Effectiveness of switching from long-acting injectable fluphenazine or haloperidol decanoate to long-acting injectable risperidone microspheres: an open-label, randomized controlled trial.
This multisite randomized trial addressed risks and benefits of staying on long-acting injectable haloperidol or fluphenazine versus switching to long-acting injectable risperidone microspheres.From December 2004 through March 2008, adult outpatients with a Structured Clinical Interview for DSM-IV Axis I Disorders-Patient Edition diagnosis of schizophrenia or schizoaffective disorder who were taking haloperidol decanoate (n = 40) or fluphenazine decanoate (n = 22) were randomly assigned to stay on current long-acting injectable medication or switch to risperidone microspheres and followed for 6 months under study protocol and an additional 6 months naturalistic follow-up. Kaplan-Meier and Cox regression analyses were used to examine the primary outcome (time to treatment discontinuation), and random regression models were used to examine secondary outcomes.Groups did not differ significantly in time to treatment discontinuation through 6 months of protocol-driven treatment. When the 6-month naturalistic follow-up period was included, time to treatment discontinuation was significantly shorter for individuals assigned to switch than for individuals assigned to stay (10% of stayers discontinued versus 31% of switchers; P = .01). Groups did not differ with respect to psychopathology, hospitalizations, sexual side effects, new-onset tardive dyskinesia, or new-onset extrapyramidal symptoms. However, those randomized to switch to long-acting injectable risperidone microspheres had greater increases in body mass (increase of 1.0 body mass index [BMI] versus decrease of -0.3 BMI; P = .00) and prolactin (maximum increase to 23.4 ng/mL versus decrease to 15.2 ng/mL, P = .01) compared to those randomized to stay.Switching from haloperidol decanoate or fluphenazine decanoate to risperidone microspheres resulted in more frequent treatment discontinuation as well as significant weight gain and increases in prolactin.ClinicalTrials.gov identifier: NCT00044655.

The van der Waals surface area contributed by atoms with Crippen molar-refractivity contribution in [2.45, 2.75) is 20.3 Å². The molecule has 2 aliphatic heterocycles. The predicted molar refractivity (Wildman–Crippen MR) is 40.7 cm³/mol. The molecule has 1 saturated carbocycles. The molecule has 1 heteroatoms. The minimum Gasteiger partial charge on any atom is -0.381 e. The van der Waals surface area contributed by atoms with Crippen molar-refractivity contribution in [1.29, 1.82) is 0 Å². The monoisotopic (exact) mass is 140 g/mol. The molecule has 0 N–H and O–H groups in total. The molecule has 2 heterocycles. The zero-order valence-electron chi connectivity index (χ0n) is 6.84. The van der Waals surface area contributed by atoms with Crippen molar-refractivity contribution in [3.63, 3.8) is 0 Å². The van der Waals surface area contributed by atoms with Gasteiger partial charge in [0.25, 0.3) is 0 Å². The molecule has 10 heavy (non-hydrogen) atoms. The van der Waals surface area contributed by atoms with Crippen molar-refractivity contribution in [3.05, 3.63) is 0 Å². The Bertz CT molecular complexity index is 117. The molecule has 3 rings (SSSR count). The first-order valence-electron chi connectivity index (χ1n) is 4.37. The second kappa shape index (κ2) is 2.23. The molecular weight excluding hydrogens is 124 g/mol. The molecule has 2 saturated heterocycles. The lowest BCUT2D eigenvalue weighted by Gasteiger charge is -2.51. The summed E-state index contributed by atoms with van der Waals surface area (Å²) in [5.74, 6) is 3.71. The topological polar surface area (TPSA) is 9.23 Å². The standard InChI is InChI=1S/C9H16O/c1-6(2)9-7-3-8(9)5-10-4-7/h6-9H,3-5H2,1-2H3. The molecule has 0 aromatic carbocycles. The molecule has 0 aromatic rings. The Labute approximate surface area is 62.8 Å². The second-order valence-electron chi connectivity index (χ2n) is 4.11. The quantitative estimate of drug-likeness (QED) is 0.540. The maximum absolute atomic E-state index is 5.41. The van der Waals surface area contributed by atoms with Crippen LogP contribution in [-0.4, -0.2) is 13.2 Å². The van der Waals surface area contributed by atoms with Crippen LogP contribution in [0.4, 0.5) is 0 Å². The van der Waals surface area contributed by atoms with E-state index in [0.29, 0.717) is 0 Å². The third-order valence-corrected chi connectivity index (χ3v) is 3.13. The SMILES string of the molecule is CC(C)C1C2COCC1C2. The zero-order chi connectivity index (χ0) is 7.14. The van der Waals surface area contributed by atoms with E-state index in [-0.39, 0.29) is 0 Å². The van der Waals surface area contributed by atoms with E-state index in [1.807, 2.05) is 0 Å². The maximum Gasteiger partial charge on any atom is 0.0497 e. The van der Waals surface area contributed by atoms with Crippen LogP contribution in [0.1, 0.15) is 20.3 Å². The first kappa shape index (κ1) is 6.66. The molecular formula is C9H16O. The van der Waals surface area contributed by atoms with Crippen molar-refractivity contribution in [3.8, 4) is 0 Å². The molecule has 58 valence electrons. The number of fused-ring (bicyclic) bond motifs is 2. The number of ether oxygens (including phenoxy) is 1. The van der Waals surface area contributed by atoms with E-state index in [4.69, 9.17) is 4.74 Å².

Covell, NH; McEvoy, JP; Schooler, NR; Stroup, TS; Jackson, CT; Rojas, IA; Essock, SM; Schizophrenia Trials Network,
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